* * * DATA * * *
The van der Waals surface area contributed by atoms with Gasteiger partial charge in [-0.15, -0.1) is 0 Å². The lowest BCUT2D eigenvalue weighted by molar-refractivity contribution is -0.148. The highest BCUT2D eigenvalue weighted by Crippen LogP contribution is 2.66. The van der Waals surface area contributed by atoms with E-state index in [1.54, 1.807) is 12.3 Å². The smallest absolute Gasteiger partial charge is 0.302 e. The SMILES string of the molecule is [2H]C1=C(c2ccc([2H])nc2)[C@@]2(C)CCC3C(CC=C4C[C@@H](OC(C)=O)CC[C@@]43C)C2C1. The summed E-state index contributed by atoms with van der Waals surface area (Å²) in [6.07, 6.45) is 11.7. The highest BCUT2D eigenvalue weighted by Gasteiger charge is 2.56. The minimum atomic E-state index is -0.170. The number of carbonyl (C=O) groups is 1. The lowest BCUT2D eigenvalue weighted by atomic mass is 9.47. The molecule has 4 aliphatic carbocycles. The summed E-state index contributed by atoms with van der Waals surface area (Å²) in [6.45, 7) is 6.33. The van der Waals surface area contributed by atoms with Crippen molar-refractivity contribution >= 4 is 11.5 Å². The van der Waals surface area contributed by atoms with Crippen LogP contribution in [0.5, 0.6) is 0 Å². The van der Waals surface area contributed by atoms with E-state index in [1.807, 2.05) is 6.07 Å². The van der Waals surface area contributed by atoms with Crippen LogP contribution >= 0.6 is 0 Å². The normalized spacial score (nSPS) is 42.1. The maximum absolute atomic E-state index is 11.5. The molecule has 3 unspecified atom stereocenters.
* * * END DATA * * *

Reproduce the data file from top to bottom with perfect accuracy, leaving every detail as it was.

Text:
The van der Waals surface area contributed by atoms with Gasteiger partial charge in [-0.15, -0.1) is 0 Å². The lowest BCUT2D eigenvalue weighted by molar-refractivity contribution is -0.148. The highest BCUT2D eigenvalue weighted by Crippen LogP contribution is 2.66. The van der Waals surface area contributed by atoms with E-state index in [1.54, 1.807) is 12.3 Å². The smallest absolute Gasteiger partial charge is 0.302 e. The SMILES string of the molecule is [2H]C1=C(c2ccc([2H])nc2)[C@@]2(C)CCC3C(CC=C4C[C@@H](OC(C)=O)CC[C@@]43C)C2C1. The summed E-state index contributed by atoms with van der Waals surface area (Å²) in [6.07, 6.45) is 11.7. The highest BCUT2D eigenvalue weighted by Gasteiger charge is 2.56. The minimum atomic E-state index is -0.170. The number of carbonyl (C=O) groups is 1. The lowest BCUT2D eigenvalue weighted by atomic mass is 9.47. The molecule has 4 aliphatic carbocycles. The summed E-state index contributed by atoms with van der Waals surface area (Å²) in [6.45, 7) is 6.33. The van der Waals surface area contributed by atoms with Crippen molar-refractivity contribution >= 4 is 11.5 Å². The van der Waals surface area contributed by atoms with Crippen LogP contribution in [0.5, 0.6) is 0 Å². The van der Waals surface area contributed by atoms with E-state index in [1.807, 2.05) is 6.07 Å². The van der Waals surface area contributed by atoms with Crippen LogP contribution >= 0.6 is 0 Å². The normalized spacial score (nSPS) is 42.1. The maximum absolute atomic E-state index is 11.5. The molecule has 3 unspecified atom stereocenters.